One reason that 2012 is, as an op-ed in the New England Medical Journal says, “a watershed election for health care.”

4 Responses to Health Care Reform Survives, But With Low-Income People at Risk

  1. Matt says:

    I hear what you’re saying, but I think the opt-in model is entirely reasonable. Seems to me it was in one of Reid’s versions of the bill.

    I’ll be surprised to see more than a handful of states, if that, refuse to expand. They might grumble, but turning down a big influx of money into one’s state economy tends not to be in policymakers’ dna.

  2. Kathryn Baer says:

    As you well know, Matt, I’m not a lawyer. But I see a critical difference between the Court’s ruling and an opt-in that’s part of a particular piece of legislation.

    The federal government’s power to withhold funding is its most powerful enforcement tool. Recall that it, rather than the 14th amendment, was how school systems were desegregated and hospitals compelled to admit black patients.

    Can states now refuse, with impunity, to comply with, say, an expansion of civil rights protections in federally-assisted programs? Improvements (sorely needed) in TANF? I’d be rather surprised not to see the Medicaid ruling cited as a precedent for challenges to future changes in federal/state programs.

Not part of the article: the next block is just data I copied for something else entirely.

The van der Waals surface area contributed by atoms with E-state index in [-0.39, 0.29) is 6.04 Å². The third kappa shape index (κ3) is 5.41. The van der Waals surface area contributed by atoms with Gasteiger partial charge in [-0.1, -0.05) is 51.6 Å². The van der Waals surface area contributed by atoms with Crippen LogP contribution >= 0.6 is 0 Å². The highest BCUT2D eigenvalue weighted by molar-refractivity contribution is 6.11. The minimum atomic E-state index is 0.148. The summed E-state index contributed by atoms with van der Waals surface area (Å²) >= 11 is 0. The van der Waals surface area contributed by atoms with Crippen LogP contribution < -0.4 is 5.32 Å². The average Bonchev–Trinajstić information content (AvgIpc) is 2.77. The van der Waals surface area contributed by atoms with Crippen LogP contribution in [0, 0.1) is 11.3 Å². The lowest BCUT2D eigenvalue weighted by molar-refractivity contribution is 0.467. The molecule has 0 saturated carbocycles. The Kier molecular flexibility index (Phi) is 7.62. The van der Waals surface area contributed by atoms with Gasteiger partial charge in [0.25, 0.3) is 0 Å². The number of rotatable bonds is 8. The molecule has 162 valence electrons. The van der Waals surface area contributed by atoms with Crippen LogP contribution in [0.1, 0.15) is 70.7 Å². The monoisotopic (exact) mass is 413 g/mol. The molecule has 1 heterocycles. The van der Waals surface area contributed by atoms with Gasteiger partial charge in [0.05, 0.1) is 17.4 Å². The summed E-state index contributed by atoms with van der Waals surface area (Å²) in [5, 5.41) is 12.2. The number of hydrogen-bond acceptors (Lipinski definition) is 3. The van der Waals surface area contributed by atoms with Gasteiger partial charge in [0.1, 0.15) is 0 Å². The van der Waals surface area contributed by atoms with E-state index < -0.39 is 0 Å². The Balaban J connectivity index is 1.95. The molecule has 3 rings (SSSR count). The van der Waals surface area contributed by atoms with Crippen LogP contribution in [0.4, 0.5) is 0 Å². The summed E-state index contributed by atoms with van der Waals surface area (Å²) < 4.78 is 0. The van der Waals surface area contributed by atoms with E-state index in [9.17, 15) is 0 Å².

I agree that most states won’t turn down the extra federal funding for their Medicaid programs. I suspect some will, however — at least initially. They’re likely to be the states that exclude the most poor people because expansion will be most costly for them.

    In this respect, the ruling undermines a fundamental goal of the ACA. A legislative fix is theoretically possible, but politically unimaginable — at least, to me.

  3. […] I earlier wrote, the ruling essentially lets states retain their current Medicaid eligibility […]

  4. […] ACA proponents jumped on the findings too, arguing in part that protection from medical bankruptcy is a good enough reason to expand Medicaid, as the law initially required. […]